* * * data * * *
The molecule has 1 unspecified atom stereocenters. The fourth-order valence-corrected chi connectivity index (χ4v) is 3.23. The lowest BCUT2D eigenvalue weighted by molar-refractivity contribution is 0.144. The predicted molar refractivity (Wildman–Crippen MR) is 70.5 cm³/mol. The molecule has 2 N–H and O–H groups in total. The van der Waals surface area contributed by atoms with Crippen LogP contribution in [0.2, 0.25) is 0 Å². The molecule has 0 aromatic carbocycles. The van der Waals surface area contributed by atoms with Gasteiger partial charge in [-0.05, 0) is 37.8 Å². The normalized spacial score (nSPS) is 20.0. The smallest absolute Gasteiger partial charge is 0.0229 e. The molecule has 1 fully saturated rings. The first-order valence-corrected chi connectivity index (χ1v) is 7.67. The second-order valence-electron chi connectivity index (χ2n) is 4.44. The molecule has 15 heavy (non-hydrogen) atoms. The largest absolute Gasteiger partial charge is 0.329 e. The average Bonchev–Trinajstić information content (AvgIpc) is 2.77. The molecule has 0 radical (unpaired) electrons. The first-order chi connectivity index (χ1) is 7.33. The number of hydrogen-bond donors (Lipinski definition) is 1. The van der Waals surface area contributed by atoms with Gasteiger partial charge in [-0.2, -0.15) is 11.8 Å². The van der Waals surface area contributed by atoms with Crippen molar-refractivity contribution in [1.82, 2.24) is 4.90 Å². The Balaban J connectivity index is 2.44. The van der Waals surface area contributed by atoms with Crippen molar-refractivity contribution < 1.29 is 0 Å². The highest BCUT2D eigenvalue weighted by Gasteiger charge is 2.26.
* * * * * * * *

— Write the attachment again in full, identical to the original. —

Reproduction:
The molecule has 1 unspecified atom stereocenters. The fourth-order valence-corrected chi connectivity index (χ4v) is 3.23. The lowest BCUT2D eigenvalue weighted by molar-refractivity contribution is 0.144. The predicted molar refractivity (Wildman–Crippen MR) is 70.5 cm³/mol. The molecule has 2 N–H and O–H groups in total. The van der Waals surface area contributed by atoms with Crippen LogP contribution in [0.2, 0.25) is 0 Å². The molecule has 0 aromatic carbocycles. The van der Waals surface area contributed by atoms with Gasteiger partial charge in [-0.05, 0) is 37.8 Å². The normalized spacial score (nSPS) is 20.0. The smallest absolute Gasteiger partial charge is 0.0229 e. The molecule has 1 fully saturated rings. The first-order valence-corrected chi connectivity index (χ1v) is 7.67. The second-order valence-electron chi connectivity index (χ2n) is 4.44. The molecule has 15 heavy (non-hydrogen) atoms. The largest absolute Gasteiger partial charge is 0.329 e. The average Bonchev–Trinajstić information content (AvgIpc) is 2.77. The molecule has 0 radical (unpaired) electrons. The first-order chi connectivity index (χ1) is 7.33. The number of hydrogen-bond donors (Lipinski definition) is 1. The van der Waals surface area contributed by atoms with Gasteiger partial charge in [-0.2, -0.15) is 11.8 Å². The van der Waals surface area contributed by atoms with Crippen molar-refractivity contribution in [1.82, 2.24) is 4.90 Å². The Balaban J connectivity index is 2.44. The van der Waals surface area contributed by atoms with Crippen molar-refractivity contribution < 1.29 is 0 Å². The highest BCUT2D eigenvalue weighted by Gasteiger charge is 2.26.